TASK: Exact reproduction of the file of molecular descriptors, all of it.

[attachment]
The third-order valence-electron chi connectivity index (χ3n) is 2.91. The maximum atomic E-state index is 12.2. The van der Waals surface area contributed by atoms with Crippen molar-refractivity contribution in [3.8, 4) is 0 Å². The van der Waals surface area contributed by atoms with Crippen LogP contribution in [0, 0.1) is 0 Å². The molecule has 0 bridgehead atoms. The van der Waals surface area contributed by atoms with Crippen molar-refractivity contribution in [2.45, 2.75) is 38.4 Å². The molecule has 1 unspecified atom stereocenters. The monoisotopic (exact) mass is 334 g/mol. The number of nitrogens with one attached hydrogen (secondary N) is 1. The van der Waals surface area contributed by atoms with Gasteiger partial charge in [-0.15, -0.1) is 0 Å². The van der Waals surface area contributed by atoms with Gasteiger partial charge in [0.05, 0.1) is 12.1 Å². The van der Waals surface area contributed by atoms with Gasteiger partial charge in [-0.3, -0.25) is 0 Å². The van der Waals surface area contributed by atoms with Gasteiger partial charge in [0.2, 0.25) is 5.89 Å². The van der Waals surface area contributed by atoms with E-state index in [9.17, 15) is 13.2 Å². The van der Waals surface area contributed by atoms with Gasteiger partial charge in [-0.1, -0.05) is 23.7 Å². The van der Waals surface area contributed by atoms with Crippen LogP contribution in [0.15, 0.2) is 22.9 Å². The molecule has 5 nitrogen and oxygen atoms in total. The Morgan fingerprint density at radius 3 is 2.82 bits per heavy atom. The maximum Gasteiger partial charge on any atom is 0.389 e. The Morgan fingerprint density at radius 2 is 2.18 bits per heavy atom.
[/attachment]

The third-order valence-electron chi connectivity index (χ3n) is 2.91. The maximum atomic E-state index is 12.2. The van der Waals surface area contributed by atoms with Crippen molar-refractivity contribution in [3.8, 4) is 0 Å². The van der Waals surface area contributed by atoms with Crippen LogP contribution in [0, 0.1) is 0 Å². The molecule has 0 bridgehead atoms. The van der Waals surface area contributed by atoms with Crippen molar-refractivity contribution in [2.45, 2.75) is 38.4 Å². The molecule has 1 unspecified atom stereocenters. The monoisotopic (exact) mass is 334 g/mol. The number of nitrogens with one attached hydrogen (secondary N) is 1. The van der Waals surface area contributed by atoms with Gasteiger partial charge in [-0.15, -0.1) is 0 Å². The van der Waals surface area contributed by atoms with Gasteiger partial charge in [0.05, 0.1) is 12.1 Å². The van der Waals surface area contributed by atoms with Gasteiger partial charge in [-0.3, -0.25) is 0 Å². The van der Waals surface area contributed by atoms with Gasteiger partial charge in [0.2, 0.25) is 5.89 Å². The van der Waals surface area contributed by atoms with E-state index in [9.17, 15) is 13.2 Å². The van der Waals surface area contributed by atoms with Gasteiger partial charge in [-0.1, -0.05) is 23.7 Å². The van der Waals surface area contributed by atoms with Crippen LogP contribution in [0.15, 0.2) is 22.9 Å². The molecule has 5 nitrogen and oxygen atoms in total. The Morgan fingerprint density at radius 3 is 2.82 bits per heavy atom. The maximum Gasteiger partial charge on any atom is 0.389 e. The Morgan fingerprint density at radius 2 is 2.18 bits per heavy atom.